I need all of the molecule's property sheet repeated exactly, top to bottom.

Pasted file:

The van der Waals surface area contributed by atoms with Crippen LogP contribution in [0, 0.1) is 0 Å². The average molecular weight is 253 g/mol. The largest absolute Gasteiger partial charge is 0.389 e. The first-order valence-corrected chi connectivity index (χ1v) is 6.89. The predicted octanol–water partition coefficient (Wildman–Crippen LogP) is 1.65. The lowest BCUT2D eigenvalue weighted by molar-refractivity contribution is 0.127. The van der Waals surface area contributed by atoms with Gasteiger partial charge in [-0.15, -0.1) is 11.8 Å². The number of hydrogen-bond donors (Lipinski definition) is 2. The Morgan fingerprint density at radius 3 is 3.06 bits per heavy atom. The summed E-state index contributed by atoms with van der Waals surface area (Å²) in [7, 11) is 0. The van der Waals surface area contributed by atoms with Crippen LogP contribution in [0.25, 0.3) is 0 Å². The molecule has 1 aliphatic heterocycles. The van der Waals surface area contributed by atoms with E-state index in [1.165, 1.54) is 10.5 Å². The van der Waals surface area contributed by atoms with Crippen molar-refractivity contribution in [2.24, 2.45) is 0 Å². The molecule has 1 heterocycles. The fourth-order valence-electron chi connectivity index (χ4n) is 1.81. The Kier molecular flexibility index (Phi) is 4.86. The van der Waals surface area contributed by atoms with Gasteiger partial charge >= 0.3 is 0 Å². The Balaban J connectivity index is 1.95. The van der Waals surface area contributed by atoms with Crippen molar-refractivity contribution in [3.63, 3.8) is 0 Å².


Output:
The van der Waals surface area contributed by atoms with Crippen LogP contribution in [0, 0.1) is 0 Å². The average molecular weight is 253 g/mol. The largest absolute Gasteiger partial charge is 0.389 e. The first-order valence-corrected chi connectivity index (χ1v) is 6.89. The predicted octanol–water partition coefficient (Wildman–Crippen LogP) is 1.65. The lowest BCUT2D eigenvalue weighted by molar-refractivity contribution is 0.127. The van der Waals surface area contributed by atoms with Gasteiger partial charge in [-0.15, -0.1) is 11.8 Å². The number of hydrogen-bond donors (Lipinski definition) is 2. The Morgan fingerprint density at radius 3 is 3.06 bits per heavy atom. The summed E-state index contributed by atoms with van der Waals surface area (Å²) in [7, 11) is 0. The van der Waals surface area contributed by atoms with Crippen LogP contribution in [0.25, 0.3) is 0 Å². The molecule has 1 aliphatic heterocycles. The van der Waals surface area contributed by atoms with E-state index in [1.165, 1.54) is 10.5 Å². The van der Waals surface area contributed by atoms with Crippen molar-refractivity contribution in [2.24, 2.45) is 0 Å². The molecule has 1 heterocycles. The fourth-order valence-electron chi connectivity index (χ4n) is 1.81. The Kier molecular flexibility index (Phi) is 4.86. The van der Waals surface area contributed by atoms with Gasteiger partial charge >= 0.3 is 0 Å². The Balaban J connectivity index is 1.95. The van der Waals surface area contributed by atoms with Crippen molar-refractivity contribution in [3.63, 3.8) is 0 Å².